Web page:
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Woodrow Wilson Barr
1913-1942

"We will fight our country’s battles in the air, on land, and sea."

from the Marine Corps Hymn

Marine Private First Class Woodrow Wilson Barr hailed from Keyser, West Virginia. Born on June 30, 1913, and named for the U.S. president, he was the son of James Arthur Barr (1883-1940; son of Annabelle Ross Foreman and Mahlon Harvey Barr) and Cora Dell Propst Barr (1885-1961; daughter of Angeline Hansford and George L. Propst), both long-time residents of Mineral County. The 1920 Federal Census shows the family living in Logan County, and lists Woodrow’s siblings as Clarence A., Marguerite W., James O., Paul, Buster, Arthur, and Opal Marie.

At some point, the family returned to Mineral County, but Woodrow Wilson Barr graduated from Parsons High School (Tucker County). Like many of his contemporaries from the eastern part of the state, Woodrow found employment in nearby Maryland, where he worked at the Celanese plant in Cumberland for four years prior to his service in World War II. He was a Protestant by faith.

Woodrow Wilson Barr entered the Marine Corps on January 13, 1942, and received his training at Parris Island, followed by a stint at Quantico. Assigned to the 1st Marine Raider Battalion, 4th Marine Regiment, 1st Marine Division—he was promoted to private first class on May 1—in his short seven months in the Corps he served at Guadalcanal and Watchtower and later at Tulagi in the Solomon Islands. It was here he was one of forty-five Marines killed in action as the U.S. recaptured that island from the Japanese on August 7, 1942. Pfc. Barr received the Silver Star (for “conspicuous gallantry and intrepidity in action”) and the Purple Heart, posthumously, in addition to the Presidential Citation (1942) and the Asiatic-Pacific Campaign Medal (1942).

The Guadalcanal-Tulagi Invasion of August 7-9, 1942, just over a half year into the U.S. involvement in the Pacific Theatre, was led by an assault force of thirteen big transports, six large cargo ships, and four small high-speed transports manned by some 19,000 Marines and backed up by three aircraft carriers, a battleship, six cruisers, sixteen destroyers, and five oilers. Vice Admiral Frank Jack Fletcher commanded the entire operation. While most of these ships were intended to assault Guadalcanal, Tulagi, just twenty miles away and to the north, was a strategic target as well. Although the Marines achieved their invasion objective relatively quickly in this recapture, supply shortages over the next few weeks made their efforts to hold their territory tenuous. (Source: “Guadalcanal-Tulagi Invasion, 7-9 August 1942,” Naval History and Heritage Command, accessed February 27, 2012, http://www.history.navy.mil/photos/events/wwii-pac/guadlcnl/guad-1.htm.) It was in this campaign that Pfc. Woodrow Wilson Barr lost his life when he persisted in his advance against a hostile machine-gun position.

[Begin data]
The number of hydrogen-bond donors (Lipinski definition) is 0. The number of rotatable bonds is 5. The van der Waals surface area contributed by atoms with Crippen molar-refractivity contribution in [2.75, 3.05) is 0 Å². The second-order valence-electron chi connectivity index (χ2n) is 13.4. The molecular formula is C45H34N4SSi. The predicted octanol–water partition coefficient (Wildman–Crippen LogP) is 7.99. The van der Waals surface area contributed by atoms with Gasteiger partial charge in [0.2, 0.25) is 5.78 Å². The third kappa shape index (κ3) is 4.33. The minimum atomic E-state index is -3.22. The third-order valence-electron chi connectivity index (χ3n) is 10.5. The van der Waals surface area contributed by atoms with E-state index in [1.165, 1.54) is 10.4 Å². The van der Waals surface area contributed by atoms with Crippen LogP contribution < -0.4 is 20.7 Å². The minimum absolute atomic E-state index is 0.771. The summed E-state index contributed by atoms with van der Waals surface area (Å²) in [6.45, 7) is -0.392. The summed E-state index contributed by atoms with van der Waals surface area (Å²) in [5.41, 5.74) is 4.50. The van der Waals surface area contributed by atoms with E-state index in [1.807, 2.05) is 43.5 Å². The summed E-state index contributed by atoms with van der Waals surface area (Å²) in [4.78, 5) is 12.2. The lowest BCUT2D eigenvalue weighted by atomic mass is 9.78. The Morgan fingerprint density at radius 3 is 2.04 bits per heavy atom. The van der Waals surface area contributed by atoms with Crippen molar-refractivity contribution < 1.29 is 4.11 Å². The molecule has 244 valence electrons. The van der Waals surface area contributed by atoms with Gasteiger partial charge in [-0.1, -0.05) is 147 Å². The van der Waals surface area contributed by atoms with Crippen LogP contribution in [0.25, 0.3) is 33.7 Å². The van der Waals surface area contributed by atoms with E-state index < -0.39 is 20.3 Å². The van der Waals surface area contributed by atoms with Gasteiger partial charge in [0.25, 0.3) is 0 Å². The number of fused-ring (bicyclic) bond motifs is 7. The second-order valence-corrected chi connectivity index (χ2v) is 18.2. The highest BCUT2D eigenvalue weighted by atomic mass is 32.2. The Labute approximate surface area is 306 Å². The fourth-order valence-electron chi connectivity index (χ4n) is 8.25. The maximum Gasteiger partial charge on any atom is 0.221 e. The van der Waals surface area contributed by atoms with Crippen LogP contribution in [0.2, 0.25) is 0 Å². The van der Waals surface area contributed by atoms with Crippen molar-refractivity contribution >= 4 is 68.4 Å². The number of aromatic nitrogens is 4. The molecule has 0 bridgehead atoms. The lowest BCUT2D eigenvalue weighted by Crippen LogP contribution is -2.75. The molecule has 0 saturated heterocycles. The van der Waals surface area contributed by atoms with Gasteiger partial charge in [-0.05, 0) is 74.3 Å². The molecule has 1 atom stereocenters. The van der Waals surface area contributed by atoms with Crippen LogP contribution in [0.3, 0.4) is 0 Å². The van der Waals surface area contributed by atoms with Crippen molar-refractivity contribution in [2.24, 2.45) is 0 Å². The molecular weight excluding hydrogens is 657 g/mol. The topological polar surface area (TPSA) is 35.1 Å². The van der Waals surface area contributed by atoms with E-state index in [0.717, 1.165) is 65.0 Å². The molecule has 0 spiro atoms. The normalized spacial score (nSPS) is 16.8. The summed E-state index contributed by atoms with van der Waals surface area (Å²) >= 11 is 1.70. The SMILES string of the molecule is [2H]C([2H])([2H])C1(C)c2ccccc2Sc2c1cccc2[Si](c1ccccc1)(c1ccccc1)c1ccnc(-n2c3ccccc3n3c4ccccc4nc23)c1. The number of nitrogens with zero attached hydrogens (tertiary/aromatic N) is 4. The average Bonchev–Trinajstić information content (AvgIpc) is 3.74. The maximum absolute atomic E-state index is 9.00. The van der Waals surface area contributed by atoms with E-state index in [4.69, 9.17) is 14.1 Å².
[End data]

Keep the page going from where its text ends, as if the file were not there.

Mary P. Walker, in her article “Barr” in the Dictionary of American Naval Fighting Ships (DANFS), tells the story of the Buckley class destroyer escort (DE 576) named for Woodrow Wilson Barr. Built at Hingham, Massachusetts, by the Bethlehem Shipbuilding Company; launched on December 28, 1943; and commissioned on February 16, 1944, the Barr was sponsored by Pfc. Barr’s mother, Coral Dell Barr, and commanded by Lt. Comdr. Henry H. Love. The Barr first reported for antisubmarine duty off the Cape Verde Islands and was part of a group that verified German submarine action in the South Atlantic. While pursuing U 549 on May 29, the Barr was hit by a torpedo. With the wounded and half of the crew evacuated that night, the destroyer escort was towed into port at Casablanca, Morocco, six days later.

After refurbishing, the Barr was converted to a high-speed transport (APD 39) and relocated to the Pacific. In Hawaii (1945), the ship trained with Underwater Demolition Teams that were preparing for the invasion of Iwo Jima. With that island secured, the Barr then became part of the invasion of Okinawa. After the surrender of Japan, the ship was used to evacuate Allied prisoners from the Japanese islands.

In late 1945 and early 1946, the Barr returned to the States, ultimately landing in Green Cove Springs, Florida, where she was placed out of commission, in reserve. The ship remained in this status until June 1, 1960, when she was struck from the Navy list. The Barr was sunk as a target off Vieques Island (near Puerto Rico) on March 26, 1963. (Source: Naval History and Heritage Command, accessed February 21, 2012, http:www.history.navy.mil/danfs/b2/barr-i.htm.)

Pfc. Woodrow Wilson Barr’s remains were returned to the States, where he was interred at Queens Meadow Point Cemetery at Keyser in Mineral County.

In 2012, the West Virginia Legislature named a bridge over Patterson Creek on U.S. Route 50 in Burlington, Mineral County (Bridge number 29-50-18.78), for this much-decorated veteran. Although the ship bearing his name is but a distant memory, the USMC PFC Woodrow Wilson Barr Memorial Bridge will serve for many years to come as a reminder of this man’s heroic actions.

Article contributed by Patricia Richards McClure, who gratefully acknowledges the assistance of WV Delegate Gary Howell of Mineral County.

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West Virginia Archives and History welcomes any additional information that can be provided about these veterans, including photographs, family names, letters and other relevant personal history.


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